The least convincing Never Trump argument is that he would rampage through government as an authoritarian. That ignores the checks and balances in Washington that constrain GOP Presidents in particular. If Mr. Trump wins, the media would awaken from their Obama-era slumbers and dog his Administration with a vengeance. The permanent bureaucracy would resist his political appointees, working with the media to build public opposition.

The more realistic concern, especially for conservatives, is that Mr. Trump would be as haphazard in office as he has been as a candidate and thus fail to change Washington as he has promised. Mr. Trump would start out with more than half the country disliking him, and most of his advisers lack government experience. Too many blunders or an early recession could cause voters to sweep out the GOP Congress in 2018, setting up a return to an all-progressive government in 2020.

Another risk comes from the negative impulses on the political right that Mr. Trump’s meanest rhetoric has awakened. Populism has its uses, and the media stereotypes of Mr. Trump’s supporters don’t capture their variety and general goodwill. But populism becomes dangerous when it is rooted too much in ethnicity or class.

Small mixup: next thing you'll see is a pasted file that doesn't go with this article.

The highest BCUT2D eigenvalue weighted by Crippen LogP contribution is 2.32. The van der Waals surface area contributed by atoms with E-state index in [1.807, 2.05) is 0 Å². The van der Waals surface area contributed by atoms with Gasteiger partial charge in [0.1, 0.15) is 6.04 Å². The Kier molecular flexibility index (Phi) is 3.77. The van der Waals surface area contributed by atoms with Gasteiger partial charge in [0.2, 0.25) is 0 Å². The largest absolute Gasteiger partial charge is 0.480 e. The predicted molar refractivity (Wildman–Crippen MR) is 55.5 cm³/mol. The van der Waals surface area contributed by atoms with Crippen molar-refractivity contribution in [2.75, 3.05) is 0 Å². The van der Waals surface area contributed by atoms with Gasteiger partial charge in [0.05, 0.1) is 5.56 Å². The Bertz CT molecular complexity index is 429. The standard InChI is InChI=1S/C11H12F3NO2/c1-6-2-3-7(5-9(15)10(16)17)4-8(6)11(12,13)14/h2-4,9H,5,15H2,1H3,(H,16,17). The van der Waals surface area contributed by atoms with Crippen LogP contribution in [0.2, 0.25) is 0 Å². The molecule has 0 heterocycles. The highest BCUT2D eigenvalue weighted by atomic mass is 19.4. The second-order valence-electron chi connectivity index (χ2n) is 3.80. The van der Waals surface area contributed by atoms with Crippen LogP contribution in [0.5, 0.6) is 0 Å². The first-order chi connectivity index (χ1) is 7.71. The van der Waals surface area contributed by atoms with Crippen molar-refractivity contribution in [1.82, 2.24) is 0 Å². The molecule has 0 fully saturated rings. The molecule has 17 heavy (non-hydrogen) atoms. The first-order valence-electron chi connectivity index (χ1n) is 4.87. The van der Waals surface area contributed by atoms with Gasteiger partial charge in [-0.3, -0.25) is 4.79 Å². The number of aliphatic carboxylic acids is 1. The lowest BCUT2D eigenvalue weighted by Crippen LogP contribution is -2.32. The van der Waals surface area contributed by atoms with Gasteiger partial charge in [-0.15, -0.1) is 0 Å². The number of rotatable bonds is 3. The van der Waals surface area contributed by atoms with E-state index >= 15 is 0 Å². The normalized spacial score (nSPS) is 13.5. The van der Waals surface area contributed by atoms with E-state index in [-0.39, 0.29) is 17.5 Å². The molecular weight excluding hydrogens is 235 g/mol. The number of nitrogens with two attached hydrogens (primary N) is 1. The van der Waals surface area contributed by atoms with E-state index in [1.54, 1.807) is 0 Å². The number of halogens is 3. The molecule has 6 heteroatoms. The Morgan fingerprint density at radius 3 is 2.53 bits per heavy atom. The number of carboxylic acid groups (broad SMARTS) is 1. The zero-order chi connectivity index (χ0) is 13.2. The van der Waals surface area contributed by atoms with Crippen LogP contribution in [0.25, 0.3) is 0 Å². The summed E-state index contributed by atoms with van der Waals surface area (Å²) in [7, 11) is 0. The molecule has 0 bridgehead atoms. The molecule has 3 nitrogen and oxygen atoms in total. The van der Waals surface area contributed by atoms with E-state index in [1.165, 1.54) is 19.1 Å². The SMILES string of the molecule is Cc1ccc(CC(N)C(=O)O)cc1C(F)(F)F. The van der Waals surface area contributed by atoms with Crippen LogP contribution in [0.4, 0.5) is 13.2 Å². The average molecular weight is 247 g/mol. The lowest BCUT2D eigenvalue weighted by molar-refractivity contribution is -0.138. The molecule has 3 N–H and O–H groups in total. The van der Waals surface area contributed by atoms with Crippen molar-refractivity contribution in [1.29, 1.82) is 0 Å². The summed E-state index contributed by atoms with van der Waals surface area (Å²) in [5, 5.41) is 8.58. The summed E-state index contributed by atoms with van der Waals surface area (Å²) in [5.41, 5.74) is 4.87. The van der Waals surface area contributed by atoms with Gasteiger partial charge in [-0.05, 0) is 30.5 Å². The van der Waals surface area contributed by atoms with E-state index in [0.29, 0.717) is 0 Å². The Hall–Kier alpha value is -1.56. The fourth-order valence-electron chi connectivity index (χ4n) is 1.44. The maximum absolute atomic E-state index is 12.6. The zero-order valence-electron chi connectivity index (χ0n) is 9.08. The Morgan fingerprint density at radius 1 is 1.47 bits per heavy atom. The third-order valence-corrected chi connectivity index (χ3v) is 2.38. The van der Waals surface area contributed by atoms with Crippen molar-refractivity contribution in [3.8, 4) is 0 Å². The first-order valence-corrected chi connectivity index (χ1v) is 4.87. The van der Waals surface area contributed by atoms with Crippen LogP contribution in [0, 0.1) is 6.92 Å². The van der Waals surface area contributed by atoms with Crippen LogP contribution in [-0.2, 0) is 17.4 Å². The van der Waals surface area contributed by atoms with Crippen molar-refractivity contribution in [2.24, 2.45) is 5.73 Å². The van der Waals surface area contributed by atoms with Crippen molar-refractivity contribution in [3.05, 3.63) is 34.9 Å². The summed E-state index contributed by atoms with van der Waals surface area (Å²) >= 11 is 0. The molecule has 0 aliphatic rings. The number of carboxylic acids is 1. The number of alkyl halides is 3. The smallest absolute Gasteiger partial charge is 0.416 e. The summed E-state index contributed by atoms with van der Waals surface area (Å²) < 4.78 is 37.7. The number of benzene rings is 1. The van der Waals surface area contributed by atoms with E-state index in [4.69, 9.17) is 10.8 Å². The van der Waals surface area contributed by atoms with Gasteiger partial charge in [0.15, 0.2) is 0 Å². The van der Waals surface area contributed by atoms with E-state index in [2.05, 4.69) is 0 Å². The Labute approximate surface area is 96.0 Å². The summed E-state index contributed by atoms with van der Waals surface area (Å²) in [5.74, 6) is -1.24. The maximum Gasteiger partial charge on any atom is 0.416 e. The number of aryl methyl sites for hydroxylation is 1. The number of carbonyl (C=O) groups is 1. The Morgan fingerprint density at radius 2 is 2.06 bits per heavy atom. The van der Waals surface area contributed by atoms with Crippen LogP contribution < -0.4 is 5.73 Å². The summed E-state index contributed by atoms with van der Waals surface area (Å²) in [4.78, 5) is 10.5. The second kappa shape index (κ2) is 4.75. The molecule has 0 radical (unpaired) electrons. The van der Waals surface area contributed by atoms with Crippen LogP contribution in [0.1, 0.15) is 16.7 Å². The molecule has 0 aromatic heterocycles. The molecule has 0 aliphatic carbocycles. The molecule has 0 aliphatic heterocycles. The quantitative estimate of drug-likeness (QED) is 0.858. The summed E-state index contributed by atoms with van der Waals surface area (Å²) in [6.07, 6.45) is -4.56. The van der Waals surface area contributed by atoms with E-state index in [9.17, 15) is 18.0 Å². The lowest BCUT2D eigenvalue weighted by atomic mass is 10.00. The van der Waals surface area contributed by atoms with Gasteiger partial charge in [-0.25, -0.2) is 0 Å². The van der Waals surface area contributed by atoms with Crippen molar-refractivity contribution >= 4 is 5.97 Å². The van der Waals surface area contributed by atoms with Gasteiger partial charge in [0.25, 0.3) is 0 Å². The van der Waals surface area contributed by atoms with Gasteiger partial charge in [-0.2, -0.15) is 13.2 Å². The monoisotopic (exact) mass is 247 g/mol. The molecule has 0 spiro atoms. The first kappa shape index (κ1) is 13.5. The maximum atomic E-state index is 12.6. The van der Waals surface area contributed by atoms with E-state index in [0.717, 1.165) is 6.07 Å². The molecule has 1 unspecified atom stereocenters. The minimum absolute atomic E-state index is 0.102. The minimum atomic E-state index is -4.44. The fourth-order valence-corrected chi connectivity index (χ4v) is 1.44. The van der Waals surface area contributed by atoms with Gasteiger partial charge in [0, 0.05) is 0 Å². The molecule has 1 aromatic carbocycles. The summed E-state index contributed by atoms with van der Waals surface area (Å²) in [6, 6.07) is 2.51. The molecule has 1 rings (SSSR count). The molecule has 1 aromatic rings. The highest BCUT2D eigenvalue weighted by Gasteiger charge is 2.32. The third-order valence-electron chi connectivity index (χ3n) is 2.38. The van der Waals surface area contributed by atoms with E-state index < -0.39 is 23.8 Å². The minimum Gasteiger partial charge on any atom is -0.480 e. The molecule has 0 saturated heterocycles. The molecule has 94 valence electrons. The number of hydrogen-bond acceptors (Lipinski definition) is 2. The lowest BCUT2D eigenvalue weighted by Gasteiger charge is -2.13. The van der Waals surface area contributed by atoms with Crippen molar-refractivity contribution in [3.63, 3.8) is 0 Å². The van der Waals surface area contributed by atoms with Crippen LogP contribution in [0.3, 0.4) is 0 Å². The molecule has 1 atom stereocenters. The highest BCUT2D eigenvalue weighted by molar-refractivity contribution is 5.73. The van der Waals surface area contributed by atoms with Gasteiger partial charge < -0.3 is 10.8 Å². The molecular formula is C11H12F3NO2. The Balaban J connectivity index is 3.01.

Mr. Trump’s Breitbart posse has a vendetta against Republicans on Capitol Hill and is motivated by brooding resentments that too often veer into white-identity politics. If Mr. Trump indulged these sentiments as President, he would further polarize the country and alienate non-whites for a generation.

Then there is the biggest Trump gamble of all—foreign and security policy. The good news is that Mr. Trump wants to rebuild U.S. defenses that have eroded on Mr. Obama’s watch. He would be more candid about, and more aggressive against, the Islamist terror threat.

Yet the irony is that Mr. Trump shares Mr. Obama’s desire to have America retreat from world leadership. Beyond “bombing the hell out of ISIS” and “taking the oil,” it isn’t clear the Republican has any idea what to do in the Middle East. As a rookie in world affairs, he would be unusually dependent on his advisers—if he listened to them.

His seeming bromance with Vladimir Putin is especially troubling given the Russian’s aggression in the Middle East, Europe and cyberspace. Presidents Bush and Obama also underestimated Mr. Putin’s revanchism, but Mr. Trump has been all too nonchalant as Russia presses ahead. His instincts to retreat to a Fortress America could invite more aggression from Russia, China and Iran.

The Wall Street Journal hasn’t endorsed a presidential candidate since 1928, and if we didn’t endorse Ronald Reagan we aren’t about to revive the practice for Mrs. Clinton or Mr. Trump. Yet one of them will be the next President. The choice comes down to the very high if relatively predictable costs of four more years of brute progressive government under Hillary Clinton versus a gamble on the political unknown of Donald Trump.